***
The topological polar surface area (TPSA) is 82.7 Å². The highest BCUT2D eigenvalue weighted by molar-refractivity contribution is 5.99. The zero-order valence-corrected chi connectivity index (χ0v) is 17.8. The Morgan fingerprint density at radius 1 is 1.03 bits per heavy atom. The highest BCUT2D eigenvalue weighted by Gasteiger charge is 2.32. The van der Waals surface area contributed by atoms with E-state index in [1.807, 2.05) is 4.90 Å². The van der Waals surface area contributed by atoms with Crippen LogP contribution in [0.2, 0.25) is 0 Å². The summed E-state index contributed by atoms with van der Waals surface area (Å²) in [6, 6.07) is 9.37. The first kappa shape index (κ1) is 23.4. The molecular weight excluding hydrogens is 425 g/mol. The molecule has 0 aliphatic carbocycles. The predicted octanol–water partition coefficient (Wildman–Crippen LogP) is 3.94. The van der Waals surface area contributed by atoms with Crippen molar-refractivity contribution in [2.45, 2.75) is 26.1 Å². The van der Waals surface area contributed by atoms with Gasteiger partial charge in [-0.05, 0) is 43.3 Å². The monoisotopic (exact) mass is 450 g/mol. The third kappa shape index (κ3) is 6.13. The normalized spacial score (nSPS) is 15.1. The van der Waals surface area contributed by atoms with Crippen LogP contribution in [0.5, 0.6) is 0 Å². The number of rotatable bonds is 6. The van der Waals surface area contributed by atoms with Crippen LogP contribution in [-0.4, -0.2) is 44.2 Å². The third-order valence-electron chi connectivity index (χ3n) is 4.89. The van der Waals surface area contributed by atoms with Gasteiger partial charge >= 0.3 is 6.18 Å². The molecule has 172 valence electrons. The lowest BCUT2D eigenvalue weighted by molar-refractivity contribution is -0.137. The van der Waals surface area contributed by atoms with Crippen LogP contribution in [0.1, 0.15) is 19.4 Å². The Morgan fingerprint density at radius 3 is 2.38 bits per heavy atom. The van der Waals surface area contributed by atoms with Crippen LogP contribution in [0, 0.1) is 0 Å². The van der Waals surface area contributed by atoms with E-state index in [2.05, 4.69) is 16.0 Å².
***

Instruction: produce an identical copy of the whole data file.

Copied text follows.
The topological polar surface area (TPSA) is 82.7 Å². The highest BCUT2D eigenvalue weighted by molar-refractivity contribution is 5.99. The zero-order valence-corrected chi connectivity index (χ0v) is 17.8. The Morgan fingerprint density at radius 1 is 1.03 bits per heavy atom. The highest BCUT2D eigenvalue weighted by Gasteiger charge is 2.32. The van der Waals surface area contributed by atoms with E-state index in [1.807, 2.05) is 4.90 Å². The van der Waals surface area contributed by atoms with Crippen LogP contribution in [0.2, 0.25) is 0 Å². The summed E-state index contributed by atoms with van der Waals surface area (Å²) in [6, 6.07) is 9.37. The first kappa shape index (κ1) is 23.4. The molecular weight excluding hydrogens is 425 g/mol. The molecule has 0 aliphatic carbocycles. The predicted octanol–water partition coefficient (Wildman–Crippen LogP) is 3.94. The van der Waals surface area contributed by atoms with Crippen molar-refractivity contribution in [2.45, 2.75) is 26.1 Å². The van der Waals surface area contributed by atoms with Gasteiger partial charge in [-0.05, 0) is 43.3 Å². The monoisotopic (exact) mass is 450 g/mol. The third kappa shape index (κ3) is 6.13. The normalized spacial score (nSPS) is 15.1. The van der Waals surface area contributed by atoms with Crippen LogP contribution in [0.5, 0.6) is 0 Å². The number of rotatable bonds is 6. The van der Waals surface area contributed by atoms with Crippen LogP contribution in [-0.4, -0.2) is 44.2 Å². The third-order valence-electron chi connectivity index (χ3n) is 4.89. The van der Waals surface area contributed by atoms with Gasteiger partial charge >= 0.3 is 6.18 Å². The molecule has 172 valence electrons. The lowest BCUT2D eigenvalue weighted by molar-refractivity contribution is -0.137. The van der Waals surface area contributed by atoms with Crippen LogP contribution in [0.1, 0.15) is 19.4 Å². The Morgan fingerprint density at radius 3 is 2.38 bits per heavy atom. The van der Waals surface area contributed by atoms with Crippen LogP contribution in [0, 0.1) is 0 Å². The van der Waals surface area contributed by atoms with E-state index in [2.05, 4.69) is 16.0 Å².